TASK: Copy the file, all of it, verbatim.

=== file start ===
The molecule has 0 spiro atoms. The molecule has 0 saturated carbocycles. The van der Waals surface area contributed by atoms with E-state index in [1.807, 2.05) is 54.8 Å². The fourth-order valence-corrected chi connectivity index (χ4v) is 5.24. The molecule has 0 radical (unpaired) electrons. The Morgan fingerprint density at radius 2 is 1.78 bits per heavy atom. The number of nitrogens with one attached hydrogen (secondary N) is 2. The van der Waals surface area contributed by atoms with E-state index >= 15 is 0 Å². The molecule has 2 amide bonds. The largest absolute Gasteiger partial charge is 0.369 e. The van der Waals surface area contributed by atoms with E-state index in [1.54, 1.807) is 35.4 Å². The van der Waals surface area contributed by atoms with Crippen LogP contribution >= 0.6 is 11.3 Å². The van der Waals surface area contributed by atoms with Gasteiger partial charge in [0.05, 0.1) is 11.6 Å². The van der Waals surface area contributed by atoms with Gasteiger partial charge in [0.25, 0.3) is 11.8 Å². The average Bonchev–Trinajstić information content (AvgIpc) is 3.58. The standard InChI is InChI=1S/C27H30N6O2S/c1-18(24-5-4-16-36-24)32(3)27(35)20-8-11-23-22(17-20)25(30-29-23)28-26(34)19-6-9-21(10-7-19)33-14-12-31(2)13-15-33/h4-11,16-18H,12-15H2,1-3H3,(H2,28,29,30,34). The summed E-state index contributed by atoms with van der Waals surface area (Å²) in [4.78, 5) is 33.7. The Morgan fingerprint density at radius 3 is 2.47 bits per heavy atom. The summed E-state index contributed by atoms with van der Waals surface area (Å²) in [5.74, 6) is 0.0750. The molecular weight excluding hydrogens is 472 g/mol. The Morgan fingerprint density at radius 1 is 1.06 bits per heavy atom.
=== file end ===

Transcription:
The molecule has 0 spiro atoms. The molecule has 0 saturated carbocycles. The van der Waals surface area contributed by atoms with E-state index in [1.807, 2.05) is 54.8 Å². The fourth-order valence-corrected chi connectivity index (χ4v) is 5.24. The molecule has 0 radical (unpaired) electrons. The Morgan fingerprint density at radius 2 is 1.78 bits per heavy atom. The number of nitrogens with one attached hydrogen (secondary N) is 2. The van der Waals surface area contributed by atoms with E-state index >= 15 is 0 Å². The molecule has 2 amide bonds. The largest absolute Gasteiger partial charge is 0.369 e. The van der Waals surface area contributed by atoms with E-state index in [1.54, 1.807) is 35.4 Å². The van der Waals surface area contributed by atoms with Crippen LogP contribution >= 0.6 is 11.3 Å². The van der Waals surface area contributed by atoms with Gasteiger partial charge in [0.05, 0.1) is 11.6 Å². The van der Waals surface area contributed by atoms with Gasteiger partial charge in [0.25, 0.3) is 11.8 Å². The average Bonchev–Trinajstić information content (AvgIpc) is 3.58. The standard InChI is InChI=1S/C27H30N6O2S/c1-18(24-5-4-16-36-24)32(3)27(35)20-8-11-23-22(17-20)25(30-29-23)28-26(34)19-6-9-21(10-7-19)33-14-12-31(2)13-15-33/h4-11,16-18H,12-15H2,1-3H3,(H2,28,29,30,34). The summed E-state index contributed by atoms with van der Waals surface area (Å²) in [4.78, 5) is 33.7. The Morgan fingerprint density at radius 3 is 2.47 bits per heavy atom. The summed E-state index contributed by atoms with van der Waals surface area (Å²) in [5.74, 6) is 0.0750. The molecular weight excluding hydrogens is 472 g/mol. The Morgan fingerprint density at radius 1 is 1.06 bits per heavy atom.